August 19, 2016

Aug. 19

August 19, 2016:  Friday, 20th week, Ordinary Time



  • 'Hand' tie pin:  The Lord's hand came upon me (1st reading); let those the Lord redeemed from the foe's hand say... (psalm)


  • 'Skeleton' tie pin:  Dry bones coming together (1st reading)


  • 'Commandments' tie:  "The whole law and the prophets depend on these two commandments” (gospel)


  • Green shirt:  Ordinary Time season


Listen

Your theme, “You are good for me,” is courageous.  Individualism often tempts us to look only at our own concerns, or even see others as a burden or hindrance, but none of us can be saved by our own power.  Rather, following Jesus' example, Christians cultivate a thought open to others, not considering anyone as definitively lost.
With this attitude, we can understand their unique contribution to dialogue and communion:  the proclamation of the Gospel, expressed in going forth to bind wounds with Jesus' powerful yet simple presence and his consoling, encouraging mercy.  Be especially mindful of creative personal testimony, understanding that what attracts others is the Father's meek, merciful love each can attain from the grace God offers in the Sacraments, to give to others.
Read
  • Ez 37:1-14  The Lord led me to a plain filled with bones.  How dry they were!...  They say, “Our bones are dry; our hope is lost.”  Tell them God says:  I'll have you rise from your graves and bring you back to Israel.  Then you'll know I'm the Lord!  I'll put my spirit in you that you may live.
"Dry bones"
  • Ps 107:2-9  "Give thanks to the Lord; his love is everlasting."  The redeemed went astray and were wasting away.  They cried to God; he rescued them.  He filled the hungry with good things.
  • Mt 22:34-40  Pharisee / Jesus:  “Which commandment is the greatest?” / “Love the Lord with your heart, soul, and mind.  The second is like it:  love your neighbor as yourself.  The law and the prophets depend on these two commandments.”
Reflect
    • Creighton:  "The greatest commandments":  Educated, respected lawyers, teachers, and priests put Jesus to the test, but he brushed their trap aside.  Like Ezekiel, he opens his mouth and our dry bones rattle.  We're born for love, the source of our being.  Not just friends and family, but strangers and enemies are my neighbor.  Those testing Jesus cited evidence, debated, and created dilemmas, but they lost sight of the truth and didn't try to understand....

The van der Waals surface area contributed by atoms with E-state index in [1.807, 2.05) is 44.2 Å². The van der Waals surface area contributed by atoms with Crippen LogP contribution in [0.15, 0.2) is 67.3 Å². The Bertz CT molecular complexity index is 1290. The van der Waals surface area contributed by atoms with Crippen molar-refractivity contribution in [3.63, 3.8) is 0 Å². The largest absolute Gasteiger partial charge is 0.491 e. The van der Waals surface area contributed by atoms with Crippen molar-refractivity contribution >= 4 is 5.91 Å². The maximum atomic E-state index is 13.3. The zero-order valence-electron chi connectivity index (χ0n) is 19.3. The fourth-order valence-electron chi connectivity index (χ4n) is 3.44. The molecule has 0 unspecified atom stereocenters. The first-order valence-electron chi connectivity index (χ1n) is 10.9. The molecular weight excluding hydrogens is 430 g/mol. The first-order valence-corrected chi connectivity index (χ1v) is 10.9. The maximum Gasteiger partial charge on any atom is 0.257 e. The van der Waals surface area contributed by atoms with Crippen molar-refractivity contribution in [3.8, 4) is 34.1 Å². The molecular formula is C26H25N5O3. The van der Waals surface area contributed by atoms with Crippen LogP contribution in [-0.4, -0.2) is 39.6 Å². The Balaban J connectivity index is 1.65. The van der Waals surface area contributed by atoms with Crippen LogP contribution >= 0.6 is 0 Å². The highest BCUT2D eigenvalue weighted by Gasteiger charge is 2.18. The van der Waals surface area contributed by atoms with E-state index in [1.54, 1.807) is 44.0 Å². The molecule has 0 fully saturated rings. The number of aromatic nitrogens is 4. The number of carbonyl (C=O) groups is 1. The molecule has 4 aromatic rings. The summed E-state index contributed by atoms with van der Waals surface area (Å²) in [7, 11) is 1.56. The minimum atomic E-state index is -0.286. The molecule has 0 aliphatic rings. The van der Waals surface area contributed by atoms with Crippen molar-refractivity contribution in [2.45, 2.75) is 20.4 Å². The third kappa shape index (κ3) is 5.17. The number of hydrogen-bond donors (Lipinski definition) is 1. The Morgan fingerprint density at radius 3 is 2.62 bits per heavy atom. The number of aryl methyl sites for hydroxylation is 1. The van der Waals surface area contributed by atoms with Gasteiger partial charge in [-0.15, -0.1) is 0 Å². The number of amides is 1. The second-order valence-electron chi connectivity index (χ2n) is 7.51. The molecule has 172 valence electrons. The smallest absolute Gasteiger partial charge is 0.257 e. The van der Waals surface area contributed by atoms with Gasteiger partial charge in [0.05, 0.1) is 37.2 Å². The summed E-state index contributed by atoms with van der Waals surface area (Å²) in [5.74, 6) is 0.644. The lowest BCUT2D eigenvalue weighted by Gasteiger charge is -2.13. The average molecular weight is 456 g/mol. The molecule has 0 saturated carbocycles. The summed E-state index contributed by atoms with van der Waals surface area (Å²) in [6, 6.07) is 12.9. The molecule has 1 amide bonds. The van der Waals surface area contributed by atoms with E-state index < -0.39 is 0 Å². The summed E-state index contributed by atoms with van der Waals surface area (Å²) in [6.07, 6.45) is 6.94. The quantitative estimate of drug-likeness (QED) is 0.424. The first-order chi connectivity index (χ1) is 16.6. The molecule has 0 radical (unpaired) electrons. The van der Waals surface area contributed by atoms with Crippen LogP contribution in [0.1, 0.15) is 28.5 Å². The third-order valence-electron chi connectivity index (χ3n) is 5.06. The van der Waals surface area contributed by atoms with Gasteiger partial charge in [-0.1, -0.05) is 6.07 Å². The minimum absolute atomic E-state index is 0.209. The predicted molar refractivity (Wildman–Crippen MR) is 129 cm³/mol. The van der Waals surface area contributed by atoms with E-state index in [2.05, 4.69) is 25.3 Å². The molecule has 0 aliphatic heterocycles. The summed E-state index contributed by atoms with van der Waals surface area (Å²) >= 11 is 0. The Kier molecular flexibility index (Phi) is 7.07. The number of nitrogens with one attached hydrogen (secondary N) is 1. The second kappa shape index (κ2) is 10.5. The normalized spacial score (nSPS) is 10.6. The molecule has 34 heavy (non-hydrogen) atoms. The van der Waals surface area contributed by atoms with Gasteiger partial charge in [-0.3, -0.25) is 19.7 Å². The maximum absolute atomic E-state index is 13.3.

• One Bread, One Body:  "How dry I am":  Are you feeling spiritually dry?  "The Spirit gives life," gives the ability to love God and neighbor.  I begged God to immerse me in the Spirit, even if it meant changing my life.  Let God pour his love into you through the Spirit....
      St. John Eudes
    • Passionist:  Dryness will drain out of us the moisture needed for healthy life; it's a great metaphor for our human and spiritual life.  People dry of kindness, compassion, and affection come across as unfriendly and unwelcoming, lacking the grace baptism gave us; they seem devoid of life, relationships, and humanness.  Many saints have confessed years of spiritual dryness.  Today's readings give hope:  Ezekiel, asked whether the dry bones can be brought back to life, says God can make it happen.  The Lord's word connects our dry bones together and gives life!  Spiritual dryness is a sign of God’s purification, not absence.  God invites us into a desert apparently filled with dry bones, but it's filled with God’s promise of new life.  In the desert God established a covenant of love with his People.  Jesus sums up the law with two commandments:  love God, and love others as yourself; love and life go hand in hand....
    • DailyScripture.net:  "What is the greatest rule of life?"  Jesus summarized the law in two commandments:  "Love the Lord with heart, soul, and might" and "love your neighbor as yourself."  God's love is holy, just, and pure, seeking only what's good and lifegiving.  He commands us to love:  to accept and give what's good, lovely, just, and pure and reject the rest.  Everything God does flows from his love for us.  Do we put God first like he us?  God loved us first; our love for him is a response to his towards us.  Love of neighbor is grounded in love of God.  God's love orients and directs us to what pleases him; he wants us to love him unreservedly.
    Love is giving oneself for others' good; other love is self-centered and disordered and robs rather than gives, leading to desires like jealousy, envy, greed, and lust.  The root of all sin is disordered love and pride:  putting myself above God and others, loving and serving self instead.  True love is rooted in God's truth and justice.  God loves us completely, not subject to mood or circumstance.  His love is firm, unwavering, and constant.  He loves us in our weakness, seeking us out to draw us to his mercy, correcting us to free us from wrong thinking and choices.  "God's love has been poured into us through the Holy Spirit."  Faith and hope in God strengthen us in love and our union with God.  The Lord gives us freedom to love as he does....
      • Oswin, humble king regarded as martyr
    Special greetings to and prayers for the community at
    St. John Eudes parish and school in Chatsworth.